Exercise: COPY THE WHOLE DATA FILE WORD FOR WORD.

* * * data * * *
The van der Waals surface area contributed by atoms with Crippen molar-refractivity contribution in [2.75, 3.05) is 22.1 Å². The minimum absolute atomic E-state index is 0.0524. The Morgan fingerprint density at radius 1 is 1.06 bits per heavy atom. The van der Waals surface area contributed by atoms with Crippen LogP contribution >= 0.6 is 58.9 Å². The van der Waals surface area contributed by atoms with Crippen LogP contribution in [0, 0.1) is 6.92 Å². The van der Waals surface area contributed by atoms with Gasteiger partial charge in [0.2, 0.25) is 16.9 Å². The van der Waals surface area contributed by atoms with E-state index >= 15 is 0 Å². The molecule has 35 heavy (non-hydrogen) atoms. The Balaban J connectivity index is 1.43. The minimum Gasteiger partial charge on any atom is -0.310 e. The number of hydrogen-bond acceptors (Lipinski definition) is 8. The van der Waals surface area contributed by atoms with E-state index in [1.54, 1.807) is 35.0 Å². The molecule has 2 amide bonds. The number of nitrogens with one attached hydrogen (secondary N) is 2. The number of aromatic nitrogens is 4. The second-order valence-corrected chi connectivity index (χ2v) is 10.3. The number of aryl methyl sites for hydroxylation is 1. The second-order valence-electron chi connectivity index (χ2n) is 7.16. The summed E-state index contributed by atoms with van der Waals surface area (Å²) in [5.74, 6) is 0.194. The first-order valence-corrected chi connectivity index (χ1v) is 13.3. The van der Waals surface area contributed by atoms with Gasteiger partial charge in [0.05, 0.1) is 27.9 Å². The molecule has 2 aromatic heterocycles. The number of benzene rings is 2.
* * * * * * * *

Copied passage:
The van der Waals surface area contributed by atoms with Crippen molar-refractivity contribution in [2.75, 3.05) is 22.1 Å². The minimum absolute atomic E-state index is 0.0524. The Morgan fingerprint density at radius 1 is 1.06 bits per heavy atom. The van der Waals surface area contributed by atoms with Crippen LogP contribution >= 0.6 is 58.9 Å². The van der Waals surface area contributed by atoms with Crippen LogP contribution in [0, 0.1) is 6.92 Å². The van der Waals surface area contributed by atoms with Gasteiger partial charge in [0.2, 0.25) is 16.9 Å². The van der Waals surface area contributed by atoms with E-state index >= 15 is 0 Å². The molecule has 35 heavy (non-hydrogen) atoms. The Balaban J connectivity index is 1.43. The minimum Gasteiger partial charge on any atom is -0.310 e. The number of hydrogen-bond acceptors (Lipinski definition) is 8. The van der Waals surface area contributed by atoms with E-state index in [1.54, 1.807) is 35.0 Å². The molecule has 2 amide bonds. The number of nitrogens with one attached hydrogen (secondary N) is 2. The number of aromatic nitrogens is 4. The second-order valence-corrected chi connectivity index (χ2v) is 10.3. The number of aryl methyl sites for hydroxylation is 1. The second-order valence-electron chi connectivity index (χ2n) is 7.16. The summed E-state index contributed by atoms with van der Waals surface area (Å²) in [5.74, 6) is 0.194. The first-order valence-corrected chi connectivity index (χ1v) is 13.3. The van der Waals surface area contributed by atoms with Gasteiger partial charge in [0.05, 0.1) is 27.9 Å². The molecule has 2 aromatic heterocycles. The number of benzene rings is 2.